But Blanco said an attempt to plug the breach in the 17th Street levee appeared to be failing, because “the hole is so deep that [the sandbags] are just disappearing. The water is rising. It’s rising around” the Louisiana Superdome.
Blanco said there were 20,000 people in the Superdome and it had become “a very, very desperate situation.” Many there had been rescued from rooftops, she said, and they felt “a mixture of ... being thankful and at the same time extremely frightened at the thought of losing family members who were not able to get in the boats” because of limited capacity.
She said tensions were rising, and that the Superdome should be evacuated in the next two or three days.
In neighboring Jefferson Parish, officials told evacuated residents they would be allowed to return briefly next week to retrieve essential items from their flooded homes. Then they would be kept away for as long as a month.
“We can’t feed you. We can’t give you water,” said Tom Capella, chairman of the Jefferson Parish City Council. “There is no reason to be there.”
Meanwhile, the water that inundated Jefferson Parish and New Orleans continued its inexorable rise.
“The water is coming from the river. The water is coming from the lake. The water is coming from the canals. And it’s meeting up right here,” said Paul Williams, 43, who waded through the city’s 7th Ward in an attempt to reunite with his parents and his 2-year-old son, who were trapped.
“There’s hope here,” Williams said. “But not much.”
Cars were abandoned everywhere in the high water, some jammed up on the curb, others left in the middle of the road.
National Guard patrols used trucks at the dry end of the flooded zone to carry people to shelter. Even then, many families waded out only to find themselves split up because there were limited seats in the trucks.
“I don’t want to lose you!” Terrell Washington, 26, yelled after his wife and child as they were loaded into the back of a camouflaged truck.
As the water neared the heart of the French Quarter, some hotels began evacuating.
Kathy Quinlan, 47, walked away from the French Quarter, dragging a soggy suitcase. Quinlan and her husband had come to New Orleans from Jacksonville, Fla., to celebrate their 30th wedding anniversary and were trapped by the storm. On Tuesday, their hotel in the French Quarter told them they had to go.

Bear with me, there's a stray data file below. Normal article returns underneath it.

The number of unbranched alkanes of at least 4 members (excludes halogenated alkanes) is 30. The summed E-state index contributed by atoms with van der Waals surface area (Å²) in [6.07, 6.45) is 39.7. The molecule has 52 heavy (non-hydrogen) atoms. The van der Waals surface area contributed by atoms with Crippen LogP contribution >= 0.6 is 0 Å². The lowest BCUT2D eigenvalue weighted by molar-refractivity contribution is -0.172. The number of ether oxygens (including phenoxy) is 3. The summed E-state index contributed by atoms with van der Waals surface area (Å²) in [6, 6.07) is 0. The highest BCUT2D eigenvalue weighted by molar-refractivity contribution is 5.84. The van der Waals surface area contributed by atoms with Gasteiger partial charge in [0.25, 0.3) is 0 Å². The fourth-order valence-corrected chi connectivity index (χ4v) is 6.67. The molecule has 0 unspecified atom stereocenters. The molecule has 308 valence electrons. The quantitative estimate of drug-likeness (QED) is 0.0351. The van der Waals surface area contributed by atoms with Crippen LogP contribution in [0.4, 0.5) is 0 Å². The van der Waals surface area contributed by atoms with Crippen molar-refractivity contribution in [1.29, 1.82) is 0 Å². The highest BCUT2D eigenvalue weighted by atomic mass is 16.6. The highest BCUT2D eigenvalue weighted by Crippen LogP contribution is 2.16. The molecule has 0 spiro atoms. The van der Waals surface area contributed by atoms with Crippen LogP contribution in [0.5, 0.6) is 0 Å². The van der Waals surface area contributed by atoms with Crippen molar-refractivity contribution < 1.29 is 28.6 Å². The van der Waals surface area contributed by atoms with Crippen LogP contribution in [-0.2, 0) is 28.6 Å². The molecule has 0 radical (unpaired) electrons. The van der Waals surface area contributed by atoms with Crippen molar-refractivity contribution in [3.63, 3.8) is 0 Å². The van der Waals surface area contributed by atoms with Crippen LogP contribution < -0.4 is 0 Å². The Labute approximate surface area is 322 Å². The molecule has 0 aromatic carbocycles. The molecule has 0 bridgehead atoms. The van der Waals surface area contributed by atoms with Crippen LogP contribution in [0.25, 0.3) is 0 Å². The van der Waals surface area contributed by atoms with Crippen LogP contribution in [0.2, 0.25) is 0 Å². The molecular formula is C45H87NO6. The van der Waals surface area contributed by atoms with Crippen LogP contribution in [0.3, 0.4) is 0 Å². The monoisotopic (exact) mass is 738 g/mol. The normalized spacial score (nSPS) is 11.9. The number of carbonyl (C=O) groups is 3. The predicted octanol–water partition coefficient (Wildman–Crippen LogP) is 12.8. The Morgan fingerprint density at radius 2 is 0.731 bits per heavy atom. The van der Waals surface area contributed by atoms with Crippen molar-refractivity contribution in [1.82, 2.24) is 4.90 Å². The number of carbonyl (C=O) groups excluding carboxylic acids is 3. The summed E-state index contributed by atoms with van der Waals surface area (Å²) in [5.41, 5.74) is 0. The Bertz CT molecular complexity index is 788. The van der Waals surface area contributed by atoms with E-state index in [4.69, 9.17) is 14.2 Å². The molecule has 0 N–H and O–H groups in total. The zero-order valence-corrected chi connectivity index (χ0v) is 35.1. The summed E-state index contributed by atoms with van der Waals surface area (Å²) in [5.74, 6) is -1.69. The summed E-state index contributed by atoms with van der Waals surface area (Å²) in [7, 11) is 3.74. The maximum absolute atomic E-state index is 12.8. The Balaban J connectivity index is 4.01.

“They were nice enough and everything,” she said. “But they couldn’t tell us anywhere to go. They said: ‘Sorry. We don’t have anywhere to go ourselves.’ ”
All around the city, looters were breaking into stores and filling up sacks. Outside the Garden District, five men broke into a Walgreens drugstore, opened boxes of trash bags and filled up with all the merchandise they could carry.
They calmly hoisted the bags into the back of pickups and, in plain view, drove away.
At a drugstore on the fringes of the French Quarter, there were orderly lines to loot. At least a dozen people, some with shopping carts, waited to enter the store.
“I just took what I need,” said Marie Brown, 36, as she waded though water carrying a sack of items spirited from the drugstore -- two umbrellas, a bottle of shampoo and a package of cookies.
“When I left my house, I didn’t have time to take anything, that’s how fast the water is rising. Everyone you see out here, they’re just trying to survive,” she said.
On some corners, police and National Guard troops ignored the looters, more concerned with rescue missions.
But elsewhere, police cracked down. They swept through Canal Street, a wide, dry boulevard on the edge of the French Quarter, taking back stores and restaurants already picked over by bands of looters. Police ordered away dozens of people at gunpoint. “They will stay there through the night and through the rest of this, or until the water forces them out,” police Lt. Michael Cahn said.
Tensions rose as night settled in. One police officer was reported shot, but officials declined to discuss the incident. Looters and police taunted each other on Canal Street.
“You want to steal something now?” shouted one police officer who toted a large shotgun.
As Juanita Carruth, 26, paraded by, carrying her 8-month-old daughter on her shoulders, another armed officer snapped at her to move faster.
“I’m sorry,” Carruth said, crying. “I can’t go any faster. I don’t know if I can go on. I am not worried about me -- I am just worried about my baby.”
Gold reported from New Orleans, Barry from Baton Rouge, La., and Braun from Washington. Researchers Jenny Jarvie in Atlanta and Lianne Hart in Houston contributed to this report.